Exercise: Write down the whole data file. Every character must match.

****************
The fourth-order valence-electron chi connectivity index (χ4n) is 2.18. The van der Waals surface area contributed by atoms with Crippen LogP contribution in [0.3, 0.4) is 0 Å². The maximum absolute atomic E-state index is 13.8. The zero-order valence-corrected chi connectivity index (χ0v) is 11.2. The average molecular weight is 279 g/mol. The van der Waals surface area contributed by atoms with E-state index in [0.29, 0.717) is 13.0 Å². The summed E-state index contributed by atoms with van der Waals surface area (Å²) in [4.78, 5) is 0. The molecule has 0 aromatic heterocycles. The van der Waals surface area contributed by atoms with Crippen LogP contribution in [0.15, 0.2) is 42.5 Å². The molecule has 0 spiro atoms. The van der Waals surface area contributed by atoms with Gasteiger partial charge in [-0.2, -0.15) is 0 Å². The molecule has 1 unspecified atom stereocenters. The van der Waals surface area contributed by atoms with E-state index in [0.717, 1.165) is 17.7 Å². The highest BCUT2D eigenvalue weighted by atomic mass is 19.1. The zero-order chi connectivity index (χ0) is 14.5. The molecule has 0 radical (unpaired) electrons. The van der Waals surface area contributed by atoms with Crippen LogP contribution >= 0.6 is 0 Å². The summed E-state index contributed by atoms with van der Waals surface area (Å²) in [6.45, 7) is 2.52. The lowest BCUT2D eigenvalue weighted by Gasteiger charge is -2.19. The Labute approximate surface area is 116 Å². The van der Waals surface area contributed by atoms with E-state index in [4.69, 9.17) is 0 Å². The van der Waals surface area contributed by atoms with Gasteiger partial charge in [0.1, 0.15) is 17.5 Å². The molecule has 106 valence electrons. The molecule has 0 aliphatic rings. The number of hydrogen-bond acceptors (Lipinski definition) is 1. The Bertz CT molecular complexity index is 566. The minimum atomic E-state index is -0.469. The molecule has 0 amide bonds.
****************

The fourth-order valence-electron chi connectivity index (χ4n) is 2.18. The van der Waals surface area contributed by atoms with Crippen LogP contribution in [0.3, 0.4) is 0 Å². The maximum absolute atomic E-state index is 13.8. The zero-order valence-corrected chi connectivity index (χ0v) is 11.2. The average molecular weight is 279 g/mol. The van der Waals surface area contributed by atoms with E-state index in [0.29, 0.717) is 13.0 Å². The summed E-state index contributed by atoms with van der Waals surface area (Å²) in [4.78, 5) is 0. The molecule has 0 aromatic heterocycles. The van der Waals surface area contributed by atoms with Crippen LogP contribution in [0.15, 0.2) is 42.5 Å². The molecule has 0 spiro atoms. The van der Waals surface area contributed by atoms with Gasteiger partial charge in [-0.2, -0.15) is 0 Å². The molecule has 1 unspecified atom stereocenters. The van der Waals surface area contributed by atoms with E-state index in [0.717, 1.165) is 17.7 Å². The highest BCUT2D eigenvalue weighted by atomic mass is 19.1. The zero-order chi connectivity index (χ0) is 14.5. The molecule has 0 radical (unpaired) electrons. The van der Waals surface area contributed by atoms with Crippen LogP contribution >= 0.6 is 0 Å². The summed E-state index contributed by atoms with van der Waals surface area (Å²) in [6.45, 7) is 2.52. The lowest BCUT2D eigenvalue weighted by Gasteiger charge is -2.19. The Labute approximate surface area is 116 Å². The van der Waals surface area contributed by atoms with E-state index in [4.69, 9.17) is 0 Å². The van der Waals surface area contributed by atoms with Gasteiger partial charge in [0.1, 0.15) is 17.5 Å². The molecule has 106 valence electrons. The molecule has 0 aliphatic rings. The number of hydrogen-bond acceptors (Lipinski definition) is 1. The Bertz CT molecular complexity index is 566. The minimum atomic E-state index is -0.469. The molecule has 0 amide bonds.